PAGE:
Ten Thousand Saints

Movie review by
S. Jhoanna Robledo, Common Sense Media
Ten Thousand Saints Movie Poster Image
'80s-set teen drama has lots of drug use, profanity.
  • R
  • 2015
  • 104 minutes

Parents say

age 17+
Based on 1 review

Kids say

age 15+
Based on 2 reviews

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A lot or a little?

The parents' guide to what's in this movie.

Positive Messages

When a teen dies in a tragic accident, his family and friends try to keep his memory alive, but they eventually realize they can't live their lives in the quest to keep their late loved one with them -- they have to make their own decisions about what's best for the living.

Positive Role Models & Representations

Two teens in a tough situation turn to a less-than-responsible adult for help -- he's a pot farmer who smokes weed with his son, has no parental boundaries, and has a seriously unreliable track record, but he also gives sensible advice that turns out to be very helpful.


A group of teens gets in a fight that leaves one bruised and lying on the ground.


Two teens kiss and get undressed. It's clear that more happens off screen, because the girl gets pregnant and much of the film focuses on how she tries to resolve it.


Frequent swearing, mostly by teens, including "s--t," "a--hole," "p---y," "goddammit," and "f--k."

Drinking, Drugs & Smoking

The teenage main characters do lots of drugs, including pot, cocaine, and inhalants. One has a father who grows pot and often smokes with his son, doing little to discourage the boy's activities. But part of the film focuses on a group of "straight edge" kids who refrain from drugs, drinking, and sex and try to encourage others to live a healthier, more wholesome lifestyle.

What parents need to know

Parents need to know that Ten Thousand Saints is an edgy drama about two teens in a tough situation, set in 1980s New York. They smoke pot and take plenty of other drugs (including cocaine and inhalants); their parents are absent, preoccupied, or just oblivious; and the kids spend much of their time hanging out on the streets or with homeless punk rockers squatting in abandoned buildings. There's lots of swearing (including "s--t" and "f--k"), some sexual references (including an unplanned pregnancy), and a lot of questionable decisions. It's best for older teens, especially if parents are there to discuss it with them.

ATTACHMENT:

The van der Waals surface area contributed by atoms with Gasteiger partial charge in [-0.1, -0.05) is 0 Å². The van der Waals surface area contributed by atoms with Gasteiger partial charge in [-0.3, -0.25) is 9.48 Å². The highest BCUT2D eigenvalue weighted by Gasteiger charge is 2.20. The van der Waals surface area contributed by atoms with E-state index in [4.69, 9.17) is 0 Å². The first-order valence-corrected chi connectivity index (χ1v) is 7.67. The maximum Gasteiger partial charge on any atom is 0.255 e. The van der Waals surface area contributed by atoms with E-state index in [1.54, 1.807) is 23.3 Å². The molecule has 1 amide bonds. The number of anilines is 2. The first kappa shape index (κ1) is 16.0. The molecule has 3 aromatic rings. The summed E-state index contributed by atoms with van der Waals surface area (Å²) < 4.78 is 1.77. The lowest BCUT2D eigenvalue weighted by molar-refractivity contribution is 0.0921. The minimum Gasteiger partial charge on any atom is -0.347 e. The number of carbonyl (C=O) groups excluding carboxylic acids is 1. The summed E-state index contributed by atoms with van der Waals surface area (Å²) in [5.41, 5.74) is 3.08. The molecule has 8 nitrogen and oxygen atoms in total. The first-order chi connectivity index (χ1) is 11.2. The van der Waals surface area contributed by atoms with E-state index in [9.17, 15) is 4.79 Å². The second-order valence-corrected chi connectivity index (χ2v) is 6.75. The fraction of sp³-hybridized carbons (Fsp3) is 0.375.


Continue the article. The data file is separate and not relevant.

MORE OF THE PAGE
User Reviews

  • Parents say
  • Kids say
Adult Written byabbacus February 8, 2016

Movie with great cast good for older teens.

I enjoyed this movie. I think it is a film that would be enjoyable for older, mature teens, but I could see where some adults wouldn't like it. The only r... Continue reading
Teen, 14 years old Written byrachel_142 January 9, 2017

For Mature Teens

I've watched this quite a few times. I did read the book which is what drew me to watch it in the first place. I really did like the book and i think that... Continue reading
Teen, 13 years old Written byCrymaydie 12 March 19, 2016

What's the story?

In the aftermath of a tragic accident, Jude (Asa Butterfield) moves from a small Vermont town to live with his father (Ethan Hawke) in New York. He quickly becomes embroiled in the 1980s punk scene and gets involved with his dad's girlfriend's teenage daughter, Eliza (Hailee Steinfeld), who's also reeling from the tragedy and is dealing with a complicated problem of her own. Together, they try to figure out the meaning of "family" when neither of them has particularly reliable parents, while also dabbling in drugs, hardcore music, and Hare Krishna ceremonies. 

Is it any good?

This definitely isn't a typical teen coming-of-age movie, though its protagonists do come of age. It's also not a romcom, though the characters do fall for each other and have sex. It's more of a family drama, though not a single character in the film seems to have much of an idea of what it really means to be a family. The teens are mostly raising themselves, and the parents have much more important things to do than actually be parents, especially Hawke as Jude's weed-growing dad, who gives his son free rein in New York and likes to smoke pot with the kid. It makes mid-1980s New York look pretty rough.

But give the film time to do its thing, and all these dysfunctional families/characters start to grow on you, even Hawke, who turns out to give the most sensible advice of anyone in the film. Butterfield and Steinfeld are outstanding (angsty, yes, but excellent, too) and Emile Hirsch, as a punk-rock member of their extended family who's trying to figure out who he really is, also gives a strong performance. TEN THOUSAND SAINTS takes some unexpected twists, but it's an interesting -- and sometimes fun -- ride nonetheless.

Talk to your kids about ...

  • Families can talk about coming-of-age movies. How is Ten Thousand Saints typical of the genre, and how is it different? 

  • What do you think about Jude's relationship with his father, Les? Is Les a good dad? What about the other parents shown in the film? Would you call any of the characters role models?

  • How realistic is the drug use here? Is it glamorized? What are the consequences, if any?

  • How does the movie handle the topics of teen sex and unplanned pregnancy?

Movie details

Our editors recommend

For kids who love coming-of-age tales

Themes & Topics

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